Premier Christy Clark on beating the odds — and the critics

From fighting back enemies in her own party, to staging one of the most remarkable comebacks in B.C.’s political history, Premier Christy Clark ended a tumultuous 2013 by pausing for a moment to relish beating the odds.

“There is something satisfying in proving your critics wrong,” Clark said in a year-end interview with the Times Colonist.

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“No matter where you are in your life, we’ve all felt that at some point where somebody has said, ‘You can’t succeed at this,’ and you say, ‘I’m going to stick with it, thank you, with dogged determination,’ and you succeed anyway.

“There’s something in that, for sure.”

For many political watchers, it was hard to fathom a 2013 that closed with Clark as premier.

Beset by a cantankerous cast of Liberal MLAs, some of whom worked to undermine her leadership, Clark started the year struggling to pass her spring legislation.

One of her most trusted lieutenants was forced to resign in an ethnic outreach scandal, and Clark seemed dogged by several months of bad news, apologies and barely concealed infighting.

“It’s like you are lost in the woods and you get up and you think, ‘OK, the only way I’m going to get to where I need to go is by walking. I’m not exactly sure I’m going in the right direction, but I am going to keep moving, damn it.’ So there were a few days like that.”

Half the caucus wasn’t convinced she had the right plan to win the May provincial election, Clark now admits.

“There were some days I was being pretty publicly attacked by our own caucus members,” she said.

“Some of them seemed to want to get rid of me more than they wanted to get rid of the NDP. That’s not easy to deal with.”

But she survived the spring, shook off the unsupportive MLAs, and hit the campaign trail with a new team.

Political pundits and the media gave her virtually insurmountable odds. Pollsters put her more than 20 points behind the NDP’s Adrian Dix.

But they were all too blinded by the narrative of the death of the Liberals to see when the tables started to turn, she said.

“For me, every day out there on the campaign trail it got better. Every day the mood got brighter, the crowds got bigger, the enthusiasm got stronger. And nobody reported that throughout the campaign. I was asking myself why.”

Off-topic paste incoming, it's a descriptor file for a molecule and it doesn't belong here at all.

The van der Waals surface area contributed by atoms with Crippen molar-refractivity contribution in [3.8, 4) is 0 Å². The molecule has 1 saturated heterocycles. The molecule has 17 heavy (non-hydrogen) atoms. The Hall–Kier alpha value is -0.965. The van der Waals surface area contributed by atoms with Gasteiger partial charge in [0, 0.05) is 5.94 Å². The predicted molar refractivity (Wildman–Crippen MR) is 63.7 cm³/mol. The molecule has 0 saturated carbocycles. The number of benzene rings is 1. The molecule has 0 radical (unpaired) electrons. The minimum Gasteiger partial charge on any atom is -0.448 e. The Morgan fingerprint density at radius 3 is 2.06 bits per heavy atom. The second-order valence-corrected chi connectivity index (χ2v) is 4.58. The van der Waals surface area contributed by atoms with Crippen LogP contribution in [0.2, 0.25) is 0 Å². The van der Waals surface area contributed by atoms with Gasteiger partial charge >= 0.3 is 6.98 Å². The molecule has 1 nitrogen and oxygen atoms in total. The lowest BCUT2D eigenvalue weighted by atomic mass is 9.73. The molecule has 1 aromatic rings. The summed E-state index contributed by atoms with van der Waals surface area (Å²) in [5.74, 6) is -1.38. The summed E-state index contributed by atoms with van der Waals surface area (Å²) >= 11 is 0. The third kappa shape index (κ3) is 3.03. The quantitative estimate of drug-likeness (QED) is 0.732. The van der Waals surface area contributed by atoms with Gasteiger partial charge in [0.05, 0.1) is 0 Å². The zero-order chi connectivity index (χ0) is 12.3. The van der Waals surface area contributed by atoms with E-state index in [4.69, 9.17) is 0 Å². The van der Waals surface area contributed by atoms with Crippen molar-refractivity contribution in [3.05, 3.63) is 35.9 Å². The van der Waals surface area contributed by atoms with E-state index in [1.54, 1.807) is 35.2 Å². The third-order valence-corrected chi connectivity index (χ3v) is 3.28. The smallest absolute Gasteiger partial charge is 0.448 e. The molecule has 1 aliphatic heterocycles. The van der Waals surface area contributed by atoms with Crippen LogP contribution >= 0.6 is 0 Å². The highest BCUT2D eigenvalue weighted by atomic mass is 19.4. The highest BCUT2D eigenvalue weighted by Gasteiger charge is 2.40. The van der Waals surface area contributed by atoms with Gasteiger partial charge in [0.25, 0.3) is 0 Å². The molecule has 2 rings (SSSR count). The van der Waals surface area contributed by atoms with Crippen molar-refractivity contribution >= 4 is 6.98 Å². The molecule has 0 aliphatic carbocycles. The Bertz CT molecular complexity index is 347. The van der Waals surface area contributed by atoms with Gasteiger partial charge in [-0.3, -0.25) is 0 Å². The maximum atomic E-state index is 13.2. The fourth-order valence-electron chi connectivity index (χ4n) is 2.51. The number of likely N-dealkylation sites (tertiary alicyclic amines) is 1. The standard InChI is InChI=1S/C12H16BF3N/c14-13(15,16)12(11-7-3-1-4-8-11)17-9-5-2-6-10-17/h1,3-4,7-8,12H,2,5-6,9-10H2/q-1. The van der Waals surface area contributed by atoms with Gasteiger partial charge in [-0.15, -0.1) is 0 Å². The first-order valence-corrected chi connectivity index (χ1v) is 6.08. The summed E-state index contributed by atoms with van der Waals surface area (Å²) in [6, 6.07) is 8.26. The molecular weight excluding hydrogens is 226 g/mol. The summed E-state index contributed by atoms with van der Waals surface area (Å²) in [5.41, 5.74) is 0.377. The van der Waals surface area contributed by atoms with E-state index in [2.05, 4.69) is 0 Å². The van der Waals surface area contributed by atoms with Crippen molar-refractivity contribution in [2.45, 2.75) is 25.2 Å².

When the polls closed the evening of May 14, Clark said she knew she had won within minutes of the first results.

“What was surprising to me was, here we were five minutes in [to election results] and we knew we were going to win,” she said. “It was dead certain. And the pundits on TV were sitting there with their jaws dropping.”

The Liberals had not only pulled off a stunning come-from-behind victory, but the party strengthened its fourth-term majority by picking up four extra seats.

The premier admits that bought her a lot of newfound respect, both among colleagues and her provincial counterparts across the country.

“There were a lot of people who felt I had to prove myself and I hadn’t,” Clark said.

“Winning an election is certainly one way of surprising everyone, too. Beating the odds. I think I proved myself to a lot of people that felt like they weren’t prepared to believe in me because they didn’t know that I could succeed.”

The 48-year-old premier said the challenge now is to follow through on what she promised in her campaign — mainly, grow a liquefied natural gas industry, generate jobs and pay down the province’s debt.

“I’ve got to deliver on what I said I was going to do. I proved I could win the election, and I proved we could balance the budget and set out a plan and stick with it, but I’ve got another four years to keep proving.”

She now tackles that task with a group of loyal MLAs she describes as more focused and hungrier than her last caucus.

And as to her detractors, who questioned her ability to lead and whether she could win a provincial election?

“Who?” Clark said, laughing. “I haven’t heard from them since.”

rshaw@timescolonist.com

 

Sunday in the Times Colonist: What a difference a year makes

Adrian Dix was seen as the man to beat in the May election. Now he’s preparing to give up the leadership of the B.C. NDP. Times Colonist reporter Rob Shaw talks with the man once pegged as B.C.’s next premier.

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